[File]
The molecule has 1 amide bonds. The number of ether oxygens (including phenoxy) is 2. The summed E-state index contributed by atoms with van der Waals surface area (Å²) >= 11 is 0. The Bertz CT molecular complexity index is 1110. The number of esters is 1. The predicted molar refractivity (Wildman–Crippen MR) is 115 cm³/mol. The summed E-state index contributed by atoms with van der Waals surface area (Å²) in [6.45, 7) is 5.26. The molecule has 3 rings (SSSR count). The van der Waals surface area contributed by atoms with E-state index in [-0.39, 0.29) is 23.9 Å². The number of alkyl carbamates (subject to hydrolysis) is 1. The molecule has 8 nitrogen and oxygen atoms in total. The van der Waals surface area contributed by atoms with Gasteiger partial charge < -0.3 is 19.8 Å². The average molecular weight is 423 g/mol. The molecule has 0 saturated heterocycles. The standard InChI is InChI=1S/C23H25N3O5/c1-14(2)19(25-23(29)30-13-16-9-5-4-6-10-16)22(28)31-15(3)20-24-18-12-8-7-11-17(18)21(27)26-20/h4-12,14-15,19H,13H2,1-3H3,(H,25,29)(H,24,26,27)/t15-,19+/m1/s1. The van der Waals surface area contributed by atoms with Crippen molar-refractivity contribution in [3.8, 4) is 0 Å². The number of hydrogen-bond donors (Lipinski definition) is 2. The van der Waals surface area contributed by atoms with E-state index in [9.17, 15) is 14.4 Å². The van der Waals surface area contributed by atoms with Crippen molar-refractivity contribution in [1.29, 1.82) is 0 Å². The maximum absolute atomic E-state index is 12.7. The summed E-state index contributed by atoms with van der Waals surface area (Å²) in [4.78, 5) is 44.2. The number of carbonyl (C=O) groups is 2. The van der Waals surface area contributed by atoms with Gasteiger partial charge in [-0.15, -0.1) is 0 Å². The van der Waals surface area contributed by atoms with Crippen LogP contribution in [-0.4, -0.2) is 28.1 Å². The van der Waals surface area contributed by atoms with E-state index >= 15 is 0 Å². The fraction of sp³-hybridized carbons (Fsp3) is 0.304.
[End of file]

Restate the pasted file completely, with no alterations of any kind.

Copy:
The molecule has 1 amide bonds. The number of ether oxygens (including phenoxy) is 2. The summed E-state index contributed by atoms with van der Waals surface area (Å²) >= 11 is 0. The Bertz CT molecular complexity index is 1110. The number of esters is 1. The predicted molar refractivity (Wildman–Crippen MR) is 115 cm³/mol. The summed E-state index contributed by atoms with van der Waals surface area (Å²) in [6.45, 7) is 5.26. The molecule has 3 rings (SSSR count). The van der Waals surface area contributed by atoms with E-state index in [-0.39, 0.29) is 23.9 Å². The number of alkyl carbamates (subject to hydrolysis) is 1. The molecule has 8 nitrogen and oxygen atoms in total. The van der Waals surface area contributed by atoms with Gasteiger partial charge < -0.3 is 19.8 Å². The average molecular weight is 423 g/mol. The molecule has 0 saturated heterocycles. The standard InChI is InChI=1S/C23H25N3O5/c1-14(2)19(25-23(29)30-13-16-9-5-4-6-10-16)22(28)31-15(3)20-24-18-12-8-7-11-17(18)21(27)26-20/h4-12,14-15,19H,13H2,1-3H3,(H,25,29)(H,24,26,27)/t15-,19+/m1/s1. The van der Waals surface area contributed by atoms with Crippen molar-refractivity contribution in [3.8, 4) is 0 Å². The number of hydrogen-bond donors (Lipinski definition) is 2. The van der Waals surface area contributed by atoms with E-state index in [9.17, 15) is 14.4 Å². The van der Waals surface area contributed by atoms with Crippen molar-refractivity contribution in [1.29, 1.82) is 0 Å². The maximum absolute atomic E-state index is 12.7. The summed E-state index contributed by atoms with van der Waals surface area (Å²) in [4.78, 5) is 44.2. The number of carbonyl (C=O) groups is 2. The van der Waals surface area contributed by atoms with Gasteiger partial charge in [-0.15, -0.1) is 0 Å². The van der Waals surface area contributed by atoms with Crippen LogP contribution in [-0.4, -0.2) is 28.1 Å². The van der Waals surface area contributed by atoms with E-state index >= 15 is 0 Å². The fraction of sp³-hybridized carbons (Fsp3) is 0.304.